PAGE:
University of Bristol team gains unprecedented access to Chornobyl’s Reactor 4
Researchers from the University of Bristol are leading activities with Ukrainian researchers and engineers at the Chornobyl (Chernobyl) Nuclear Power Plant (ChNPP) to carry out pioneering radiation mapping research inside parts of the damaged building.
The University of Bristol team was given privileged access to the now infamous control room of Reactor 4 where they deployed specially developed radiation mapping and scanning sensors. These were also deployed inside the New Safe Confinement (NSC), the protective structure erected to cover the remains of the failed reactor and the original Sarcophagus, which was hastily constructed in the aftermath of the 1986 accident.
The deployment, funded by the EPSRC-funded Robotics and AI in Nuclear (RAIN) research consortium, was the team’s fourth visit to Chornobyl and follows the signing of a Memorandum of Understanding in early 2021 between the University of Bristol and the Institute for Safety Problems of Nuclear Power Plants (ISPNPP), Ukraine National Academy of Science. The aim of this visit, a joint initiative between Bristol and the ISPNPP, was to further explore the value of autonomous and semi-autonomous radiation mapping systems in high-radiation environments. By deploying these systems in the Exclusion Zone and at the ChNPP, researchers were able to better define the location and amount of residual radiological hazards.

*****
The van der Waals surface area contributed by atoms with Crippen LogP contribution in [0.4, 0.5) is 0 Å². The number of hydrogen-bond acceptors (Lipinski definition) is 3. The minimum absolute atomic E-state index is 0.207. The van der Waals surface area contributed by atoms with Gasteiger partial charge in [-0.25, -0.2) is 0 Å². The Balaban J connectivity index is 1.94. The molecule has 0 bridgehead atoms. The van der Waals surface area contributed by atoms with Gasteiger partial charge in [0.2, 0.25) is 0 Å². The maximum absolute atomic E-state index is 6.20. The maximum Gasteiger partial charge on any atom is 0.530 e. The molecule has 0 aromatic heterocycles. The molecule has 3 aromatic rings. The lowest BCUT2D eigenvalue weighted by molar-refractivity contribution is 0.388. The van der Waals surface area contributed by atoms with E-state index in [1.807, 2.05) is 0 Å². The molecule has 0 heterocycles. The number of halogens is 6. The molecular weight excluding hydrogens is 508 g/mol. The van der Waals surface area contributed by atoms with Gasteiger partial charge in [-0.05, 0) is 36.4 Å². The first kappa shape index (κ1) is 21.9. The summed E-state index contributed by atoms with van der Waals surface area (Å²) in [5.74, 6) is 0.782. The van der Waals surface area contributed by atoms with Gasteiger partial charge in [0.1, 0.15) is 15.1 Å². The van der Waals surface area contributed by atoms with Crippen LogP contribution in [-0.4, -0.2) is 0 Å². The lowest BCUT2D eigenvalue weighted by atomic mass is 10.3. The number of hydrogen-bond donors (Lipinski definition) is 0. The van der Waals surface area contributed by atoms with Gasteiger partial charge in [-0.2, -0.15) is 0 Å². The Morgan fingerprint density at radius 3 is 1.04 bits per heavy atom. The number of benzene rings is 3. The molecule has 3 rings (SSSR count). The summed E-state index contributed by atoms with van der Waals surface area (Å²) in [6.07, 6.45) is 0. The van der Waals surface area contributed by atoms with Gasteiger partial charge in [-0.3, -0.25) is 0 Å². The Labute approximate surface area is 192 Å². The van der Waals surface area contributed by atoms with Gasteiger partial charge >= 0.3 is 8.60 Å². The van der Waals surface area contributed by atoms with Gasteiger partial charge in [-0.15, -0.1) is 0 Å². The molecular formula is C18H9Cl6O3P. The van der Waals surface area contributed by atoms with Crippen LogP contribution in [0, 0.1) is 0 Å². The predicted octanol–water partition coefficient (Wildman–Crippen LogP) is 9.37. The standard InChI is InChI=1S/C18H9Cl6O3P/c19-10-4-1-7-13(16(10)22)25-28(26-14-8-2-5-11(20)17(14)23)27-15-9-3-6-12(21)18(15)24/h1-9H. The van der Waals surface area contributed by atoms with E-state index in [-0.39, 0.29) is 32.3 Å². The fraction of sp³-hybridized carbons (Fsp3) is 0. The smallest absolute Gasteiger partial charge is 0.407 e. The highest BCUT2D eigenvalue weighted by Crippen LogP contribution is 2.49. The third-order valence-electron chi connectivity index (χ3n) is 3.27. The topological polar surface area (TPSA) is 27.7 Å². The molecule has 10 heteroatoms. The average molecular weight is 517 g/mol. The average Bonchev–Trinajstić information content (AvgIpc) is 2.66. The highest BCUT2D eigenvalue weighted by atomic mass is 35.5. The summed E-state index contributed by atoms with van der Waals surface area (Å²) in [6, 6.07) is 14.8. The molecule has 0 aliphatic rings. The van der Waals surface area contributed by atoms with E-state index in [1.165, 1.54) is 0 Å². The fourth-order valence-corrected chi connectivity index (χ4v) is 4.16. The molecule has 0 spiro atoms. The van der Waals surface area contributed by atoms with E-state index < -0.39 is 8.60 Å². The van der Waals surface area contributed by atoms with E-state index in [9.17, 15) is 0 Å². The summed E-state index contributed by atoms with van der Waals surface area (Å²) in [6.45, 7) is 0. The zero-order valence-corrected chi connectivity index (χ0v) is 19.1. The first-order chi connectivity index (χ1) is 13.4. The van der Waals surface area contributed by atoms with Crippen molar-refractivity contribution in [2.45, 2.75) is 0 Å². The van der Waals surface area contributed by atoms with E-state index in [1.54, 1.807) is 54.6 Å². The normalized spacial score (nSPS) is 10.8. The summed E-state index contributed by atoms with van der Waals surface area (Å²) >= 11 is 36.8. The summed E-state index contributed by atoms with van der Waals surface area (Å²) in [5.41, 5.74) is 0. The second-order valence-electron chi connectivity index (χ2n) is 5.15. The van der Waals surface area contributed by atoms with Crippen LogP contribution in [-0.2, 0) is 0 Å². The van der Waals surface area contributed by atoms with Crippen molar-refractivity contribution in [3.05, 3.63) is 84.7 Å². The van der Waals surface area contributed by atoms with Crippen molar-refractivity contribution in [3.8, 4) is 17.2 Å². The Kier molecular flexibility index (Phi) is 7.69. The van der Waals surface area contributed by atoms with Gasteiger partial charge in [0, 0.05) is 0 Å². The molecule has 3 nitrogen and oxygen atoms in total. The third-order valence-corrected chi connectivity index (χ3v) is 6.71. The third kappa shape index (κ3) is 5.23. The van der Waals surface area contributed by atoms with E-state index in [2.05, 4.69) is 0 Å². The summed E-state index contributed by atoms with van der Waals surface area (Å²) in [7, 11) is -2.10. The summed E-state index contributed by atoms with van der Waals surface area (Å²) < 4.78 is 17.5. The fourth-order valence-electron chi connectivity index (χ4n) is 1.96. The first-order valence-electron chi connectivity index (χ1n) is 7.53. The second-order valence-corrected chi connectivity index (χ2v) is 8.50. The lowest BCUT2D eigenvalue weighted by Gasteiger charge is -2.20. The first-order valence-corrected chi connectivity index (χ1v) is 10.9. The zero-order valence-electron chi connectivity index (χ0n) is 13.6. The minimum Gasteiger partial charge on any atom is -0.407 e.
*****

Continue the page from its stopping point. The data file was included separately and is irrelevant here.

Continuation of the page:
This time, the team demonstrated several robotic systems, fitted with ground-breaking sensing equipment developed between the universities of Bristol and Oxford as part of the RAIN project. The aim of each system was to collect highly accurate 3D models of the facility, coincident with radiation data, to accurately define the distribution and severity of the radiological risks.
The deployment was a significant milestone for both the Bristol and ISPNPP teams, whose aim is to develop new technology for decreasing risk associated with decommissioning nuclear facilities. The high-end 3D visualisations achieved by the team’s mapping technology will aid the Ukrainian Government’s dismantling project and the decommissioning of the power station. This deployment coincides with the site gaining licencing permissions to begin remote dismantling of the sarcophagus, followed by retrievals and packaging of the vast volumes of reactor core debris. It is expected that during the decommissioning radioactivity levels and distributions will change on a very regular basis, necessitating a suite of rapid, robotically deployed, scanning technologies that can quickly define how the hazard is changing – all to keep workers safe.